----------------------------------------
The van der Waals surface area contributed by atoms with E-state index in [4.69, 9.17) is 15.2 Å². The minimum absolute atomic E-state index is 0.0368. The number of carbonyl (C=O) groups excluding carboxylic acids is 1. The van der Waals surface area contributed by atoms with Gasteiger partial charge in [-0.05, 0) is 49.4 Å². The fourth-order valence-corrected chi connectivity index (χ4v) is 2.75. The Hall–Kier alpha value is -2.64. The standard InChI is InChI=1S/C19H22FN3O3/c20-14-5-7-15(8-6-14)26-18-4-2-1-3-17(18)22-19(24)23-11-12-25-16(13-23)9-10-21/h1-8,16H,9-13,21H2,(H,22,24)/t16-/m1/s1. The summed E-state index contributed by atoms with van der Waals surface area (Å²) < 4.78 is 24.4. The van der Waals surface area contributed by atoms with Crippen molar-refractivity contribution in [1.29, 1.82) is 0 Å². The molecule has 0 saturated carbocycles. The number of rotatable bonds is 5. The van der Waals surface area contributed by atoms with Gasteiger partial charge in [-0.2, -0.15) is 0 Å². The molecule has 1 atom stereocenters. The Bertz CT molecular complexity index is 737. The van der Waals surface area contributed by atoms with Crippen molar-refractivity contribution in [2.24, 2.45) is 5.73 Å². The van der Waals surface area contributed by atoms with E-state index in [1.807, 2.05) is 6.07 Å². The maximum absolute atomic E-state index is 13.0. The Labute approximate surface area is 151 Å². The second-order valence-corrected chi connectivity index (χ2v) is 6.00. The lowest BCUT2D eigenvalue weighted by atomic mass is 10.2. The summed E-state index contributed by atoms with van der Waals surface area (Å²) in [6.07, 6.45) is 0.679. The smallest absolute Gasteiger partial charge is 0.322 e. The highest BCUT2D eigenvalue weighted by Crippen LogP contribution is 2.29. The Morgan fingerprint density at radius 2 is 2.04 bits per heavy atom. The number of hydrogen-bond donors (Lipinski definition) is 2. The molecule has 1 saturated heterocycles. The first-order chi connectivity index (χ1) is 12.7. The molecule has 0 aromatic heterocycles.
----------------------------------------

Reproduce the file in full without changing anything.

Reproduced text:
The van der Waals surface area contributed by atoms with E-state index in [4.69, 9.17) is 15.2 Å². The minimum absolute atomic E-state index is 0.0368. The number of carbonyl (C=O) groups excluding carboxylic acids is 1. The van der Waals surface area contributed by atoms with Gasteiger partial charge in [-0.05, 0) is 49.4 Å². The fourth-order valence-corrected chi connectivity index (χ4v) is 2.75. The Hall–Kier alpha value is -2.64. The standard InChI is InChI=1S/C19H22FN3O3/c20-14-5-7-15(8-6-14)26-18-4-2-1-3-17(18)22-19(24)23-11-12-25-16(13-23)9-10-21/h1-8,16H,9-13,21H2,(H,22,24)/t16-/m1/s1. The summed E-state index contributed by atoms with van der Waals surface area (Å²) < 4.78 is 24.4. The van der Waals surface area contributed by atoms with Crippen molar-refractivity contribution in [1.29, 1.82) is 0 Å². The molecule has 0 saturated carbocycles. The number of rotatable bonds is 5. The van der Waals surface area contributed by atoms with Gasteiger partial charge in [-0.2, -0.15) is 0 Å². The molecule has 1 atom stereocenters. The Bertz CT molecular complexity index is 737. The van der Waals surface area contributed by atoms with Crippen molar-refractivity contribution in [2.24, 2.45) is 5.73 Å². The van der Waals surface area contributed by atoms with E-state index in [1.807, 2.05) is 6.07 Å². The maximum absolute atomic E-state index is 13.0. The Labute approximate surface area is 151 Å². The second-order valence-corrected chi connectivity index (χ2v) is 6.00. The lowest BCUT2D eigenvalue weighted by atomic mass is 10.2. The summed E-state index contributed by atoms with van der Waals surface area (Å²) in [6.07, 6.45) is 0.679. The smallest absolute Gasteiger partial charge is 0.322 e. The highest BCUT2D eigenvalue weighted by Crippen LogP contribution is 2.29. The Morgan fingerprint density at radius 2 is 2.04 bits per heavy atom. The number of hydrogen-bond donors (Lipinski definition) is 2. The molecule has 1 saturated heterocycles. The first-order chi connectivity index (χ1) is 12.7. The molecule has 0 aromatic heterocycles.